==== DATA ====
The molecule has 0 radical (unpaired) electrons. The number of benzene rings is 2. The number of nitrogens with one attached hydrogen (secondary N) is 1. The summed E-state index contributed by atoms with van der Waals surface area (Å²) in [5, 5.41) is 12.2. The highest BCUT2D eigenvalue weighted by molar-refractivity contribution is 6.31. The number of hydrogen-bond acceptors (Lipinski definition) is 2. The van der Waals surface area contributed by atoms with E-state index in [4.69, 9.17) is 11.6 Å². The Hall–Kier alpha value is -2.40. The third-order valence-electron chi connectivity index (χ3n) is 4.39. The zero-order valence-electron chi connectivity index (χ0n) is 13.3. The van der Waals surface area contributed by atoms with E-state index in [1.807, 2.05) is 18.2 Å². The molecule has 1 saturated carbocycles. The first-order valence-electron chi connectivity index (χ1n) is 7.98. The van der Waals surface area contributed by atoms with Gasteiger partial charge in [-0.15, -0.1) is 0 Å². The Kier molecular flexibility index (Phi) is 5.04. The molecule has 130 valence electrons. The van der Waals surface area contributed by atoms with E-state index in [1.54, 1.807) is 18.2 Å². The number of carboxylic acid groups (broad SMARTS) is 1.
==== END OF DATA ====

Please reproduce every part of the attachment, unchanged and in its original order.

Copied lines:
The molecule has 0 radical (unpaired) electrons. The number of benzene rings is 2. The number of nitrogens with one attached hydrogen (secondary N) is 1. The summed E-state index contributed by atoms with van der Waals surface area (Å²) in [5, 5.41) is 12.2. The highest BCUT2D eigenvalue weighted by molar-refractivity contribution is 6.31. The number of hydrogen-bond acceptors (Lipinski definition) is 2. The van der Waals surface area contributed by atoms with E-state index in [4.69, 9.17) is 11.6 Å². The Hall–Kier alpha value is -2.40. The third-order valence-electron chi connectivity index (χ3n) is 4.39. The zero-order valence-electron chi connectivity index (χ0n) is 13.3. The van der Waals surface area contributed by atoms with E-state index in [1.807, 2.05) is 18.2 Å². The molecule has 1 saturated carbocycles. The first-order valence-electron chi connectivity index (χ1n) is 7.98. The van der Waals surface area contributed by atoms with Gasteiger partial charge in [-0.15, -0.1) is 0 Å². The Kier molecular flexibility index (Phi) is 5.04. The molecule has 130 valence electrons. The van der Waals surface area contributed by atoms with E-state index in [1.54, 1.807) is 18.2 Å². The number of carboxylic acid groups (broad SMARTS) is 1.